Dementia (including Alzheimer's disease) (AD) is the fourth most important cause of death in the developed world. Alzheimer's disease is characterized by cognitive impairment and profound behavioural changes leading to death after several years of progressive illness. At the neurochemical level, AD is characterized by a considerable loss of cholinergic neurons leading to a decrease of acetylcholine concentration in the temporal cortex and the cerebrospinal fluid. Other neurotransmitter systems (monoamines, neuropeptides, excitatory and inhibitory amino acids) also exhibit abnormalities. A conclusive diagnosis is only possible after post-mortem brain examination revealing senile plaques, neurofibrillary tangles, dystrophic neurites and neuronal cell loss in specific regions of the brain. Because of the growing group of elderly in our society, AD is a continuously growing medical and socio-economical problem. Unfortunately the exact ethiology of AD still remains unknown. The major goal of AD research is to produce animal models that exhibit pathologic and/or phenotypic features of the humans affected by the disease to learn more about its pathophysiology and to create new treatment opportunities. Mutations in different genes are thought to be related to an increased risk of developping AD. It is one of our goals to validate a mouse model that expresses a mutated 751-amino acid isoform of hAPP under the control of the neuron-specific enolase promotor of the rat. A base substitution on chromosome 21 causes a missense mutation (Val717 ? Ile717) that can be found in patients with familial AD. Behavioural testing examines possible cognitive impairment in an animal model to search for similarities between the deficits in the animals and the cognitive impairment in the human condition. Behavioural testing will be performed on 3, 6 and 12 month old mice. The model expresses low levels of hAPP and does not develop ?-amyloid deposits, and therefore it might be possible to provoke these pathological features. Recent literature states a possible connection between cholesterol, the deposition of A?, and AD. A chronic provocation will be established by putting the mice on a high fat diet (constitution: 15% cacaobutter, 0.5% cholate, 1% cholesterol, 40.5% sucrose, 10% cornstarch, 1% corn oil, and 4.7% cellulose) during 24 weeks. Head injuries cause brain damage leading to physical, cognitive, and behavioural disturbances in humans. In order to further examine this hypothesis a traumatic model of closed head injury for mice will be developed. The effects of these two provocations will be examined at the level of behaviour and cognition, and histopathological examinations will be performed as well. An important motive to generate transgenic (mouse) models is the possibility to test new therapeutic strategies. Prophylactic drugs and drugs used in the symptomatic treatment of human AD patients will be administered to the animals. Whether these drugs can prevent or diminish cognitive deficits should show up during behavioural testing following or during treatment. Since no earlier neurochemical research has been performed, the concentration of neurotransmitters in the brain of the NSE-hAPP751m-model is not known. If behavioural testing of the models reveals cognitive deficits, neurochemical testing will be carried out. Determinations will be performed electrochemically on homogenates of brain tissue after separation of substances by high pressure liquid chromatography (HPLC). The different sections of the research proposal should make it possible for us to validate the different mouse models, and if this turns out possitive these new models could be used for the testing of new pharmaceuticals.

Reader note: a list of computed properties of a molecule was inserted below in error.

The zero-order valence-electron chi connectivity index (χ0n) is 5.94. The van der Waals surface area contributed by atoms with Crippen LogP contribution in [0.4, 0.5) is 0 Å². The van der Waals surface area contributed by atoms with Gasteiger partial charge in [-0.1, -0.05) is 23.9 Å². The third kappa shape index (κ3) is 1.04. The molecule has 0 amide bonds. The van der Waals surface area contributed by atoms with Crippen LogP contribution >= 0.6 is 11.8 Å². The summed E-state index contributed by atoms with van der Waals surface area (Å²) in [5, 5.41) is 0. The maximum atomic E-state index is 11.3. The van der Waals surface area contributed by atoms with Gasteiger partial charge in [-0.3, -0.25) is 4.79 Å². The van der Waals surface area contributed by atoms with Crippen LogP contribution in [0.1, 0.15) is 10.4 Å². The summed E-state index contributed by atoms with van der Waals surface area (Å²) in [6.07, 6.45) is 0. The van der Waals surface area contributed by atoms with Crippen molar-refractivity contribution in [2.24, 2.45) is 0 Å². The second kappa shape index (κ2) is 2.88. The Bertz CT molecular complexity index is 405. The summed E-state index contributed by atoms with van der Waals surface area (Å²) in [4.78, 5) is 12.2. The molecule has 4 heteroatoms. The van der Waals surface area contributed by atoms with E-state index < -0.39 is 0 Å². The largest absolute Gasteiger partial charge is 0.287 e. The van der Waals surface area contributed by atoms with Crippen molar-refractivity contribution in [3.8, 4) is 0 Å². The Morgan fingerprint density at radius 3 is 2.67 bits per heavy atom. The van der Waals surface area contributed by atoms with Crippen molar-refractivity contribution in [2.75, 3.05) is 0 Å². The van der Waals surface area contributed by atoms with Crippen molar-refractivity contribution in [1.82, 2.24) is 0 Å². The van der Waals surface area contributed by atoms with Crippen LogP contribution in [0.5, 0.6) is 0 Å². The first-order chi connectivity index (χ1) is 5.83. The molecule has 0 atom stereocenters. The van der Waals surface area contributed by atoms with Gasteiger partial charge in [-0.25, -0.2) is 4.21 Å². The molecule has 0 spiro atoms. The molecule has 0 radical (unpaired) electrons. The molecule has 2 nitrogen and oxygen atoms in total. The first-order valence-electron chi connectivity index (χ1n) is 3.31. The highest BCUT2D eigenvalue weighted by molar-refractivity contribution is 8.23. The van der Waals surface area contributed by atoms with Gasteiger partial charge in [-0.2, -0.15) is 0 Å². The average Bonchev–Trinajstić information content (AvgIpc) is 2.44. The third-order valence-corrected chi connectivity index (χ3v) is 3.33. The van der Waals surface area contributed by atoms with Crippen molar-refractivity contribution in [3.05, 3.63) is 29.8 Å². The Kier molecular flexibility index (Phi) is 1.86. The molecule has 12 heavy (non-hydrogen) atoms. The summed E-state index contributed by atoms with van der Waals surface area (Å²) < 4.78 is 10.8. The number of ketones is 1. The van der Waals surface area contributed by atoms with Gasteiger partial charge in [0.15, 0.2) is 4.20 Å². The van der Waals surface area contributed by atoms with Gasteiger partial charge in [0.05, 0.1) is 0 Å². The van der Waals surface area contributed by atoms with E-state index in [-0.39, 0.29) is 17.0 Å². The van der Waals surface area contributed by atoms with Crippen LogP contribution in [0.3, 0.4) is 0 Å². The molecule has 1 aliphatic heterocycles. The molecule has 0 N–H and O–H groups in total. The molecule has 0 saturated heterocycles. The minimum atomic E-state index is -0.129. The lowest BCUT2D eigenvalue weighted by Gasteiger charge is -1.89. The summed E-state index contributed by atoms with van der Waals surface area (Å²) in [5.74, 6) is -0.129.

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      01/01/2001 - 30/09/2001